Herschel Grammar School News reporter
Primary and Secondary school children feel they are not being given the energy they need for an average school day.
Children are going hungry in schools because they are not being given enough food to eat at lunchtime, a survey shows. Along with children, teachers and parents were concerned about the size of portions, quality and choice of dinners available.
A poll of 503 teachers claimed many schools are charging more for meals, some rising by £100 a year.
School food is subject to severe nutritional guidelines.
The survey results suggested a rise in the number of children on free school meals, which are offered to those from families on benefit, with a third of teachers surveyed saying they had seen a rise in the past five years. Most of them blamed the economy and the increasing rate of unemployment.
Most people agree when it is said that at a time when more children were eligible for free school meals because of rising poverty, it was even more important that school meals were of good quality and size.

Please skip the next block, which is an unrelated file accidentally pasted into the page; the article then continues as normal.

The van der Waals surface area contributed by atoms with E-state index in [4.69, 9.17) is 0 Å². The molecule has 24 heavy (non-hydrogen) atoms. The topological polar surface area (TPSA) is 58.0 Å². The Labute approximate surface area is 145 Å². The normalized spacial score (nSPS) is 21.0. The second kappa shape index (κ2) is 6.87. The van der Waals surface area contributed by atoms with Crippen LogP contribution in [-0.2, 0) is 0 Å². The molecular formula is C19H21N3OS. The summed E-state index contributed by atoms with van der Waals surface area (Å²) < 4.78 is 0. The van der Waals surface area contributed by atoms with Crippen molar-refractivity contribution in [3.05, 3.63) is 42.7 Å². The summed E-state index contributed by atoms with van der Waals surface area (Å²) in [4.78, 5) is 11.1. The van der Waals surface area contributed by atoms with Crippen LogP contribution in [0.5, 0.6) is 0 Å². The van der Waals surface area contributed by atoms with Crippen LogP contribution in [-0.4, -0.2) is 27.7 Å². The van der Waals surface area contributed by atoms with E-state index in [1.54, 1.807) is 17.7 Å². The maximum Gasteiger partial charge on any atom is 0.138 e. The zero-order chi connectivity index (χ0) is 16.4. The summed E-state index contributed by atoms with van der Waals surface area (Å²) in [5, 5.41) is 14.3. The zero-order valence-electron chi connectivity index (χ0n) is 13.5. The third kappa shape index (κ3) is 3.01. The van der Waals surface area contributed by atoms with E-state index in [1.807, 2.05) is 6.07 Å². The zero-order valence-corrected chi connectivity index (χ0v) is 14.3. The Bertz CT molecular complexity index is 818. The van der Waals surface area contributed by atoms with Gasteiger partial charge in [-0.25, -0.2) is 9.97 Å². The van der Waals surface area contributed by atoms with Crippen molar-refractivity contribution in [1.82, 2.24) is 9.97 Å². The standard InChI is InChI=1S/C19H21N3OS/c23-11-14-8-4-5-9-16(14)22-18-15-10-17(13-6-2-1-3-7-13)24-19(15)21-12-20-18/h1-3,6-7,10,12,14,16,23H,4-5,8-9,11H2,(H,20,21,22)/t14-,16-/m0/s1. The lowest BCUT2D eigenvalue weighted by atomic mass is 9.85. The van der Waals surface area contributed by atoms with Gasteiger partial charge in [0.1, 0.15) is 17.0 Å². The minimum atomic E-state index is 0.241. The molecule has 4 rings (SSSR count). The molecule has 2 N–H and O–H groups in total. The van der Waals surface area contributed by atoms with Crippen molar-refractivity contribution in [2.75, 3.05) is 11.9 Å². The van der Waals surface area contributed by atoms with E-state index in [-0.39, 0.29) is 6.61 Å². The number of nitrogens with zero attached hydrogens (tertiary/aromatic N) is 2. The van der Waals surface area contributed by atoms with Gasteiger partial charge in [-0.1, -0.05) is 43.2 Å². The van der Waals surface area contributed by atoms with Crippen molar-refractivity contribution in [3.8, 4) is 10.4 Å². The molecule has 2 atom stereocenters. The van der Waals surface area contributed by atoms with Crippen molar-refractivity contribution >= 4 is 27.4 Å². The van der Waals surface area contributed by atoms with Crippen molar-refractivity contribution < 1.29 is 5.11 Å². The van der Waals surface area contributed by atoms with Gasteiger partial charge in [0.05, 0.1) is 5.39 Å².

However, teachers and parents are raising issues about the quantity of the food that children get, about the choice and the quality. Some teachers are saying that children don't get enough food.
"I think it's absolutely the case that children are going hungry and we all know what hunger does to young people's ability to learn" says Mrs Sharma, a parent governor of Herschel Grammar School.
But about one in ten respondents of the poll said pupils on free school meals did not actually eat school food, with 44% saying their children did not like them and 41% saying their children preferred to bring their own.
On quality, one primary school teacher said: "There are times that meals are good but others when they are most unappetising. There have been many occasions where the portion sizes are very small and there have been a countless amount of times when portions have run out."...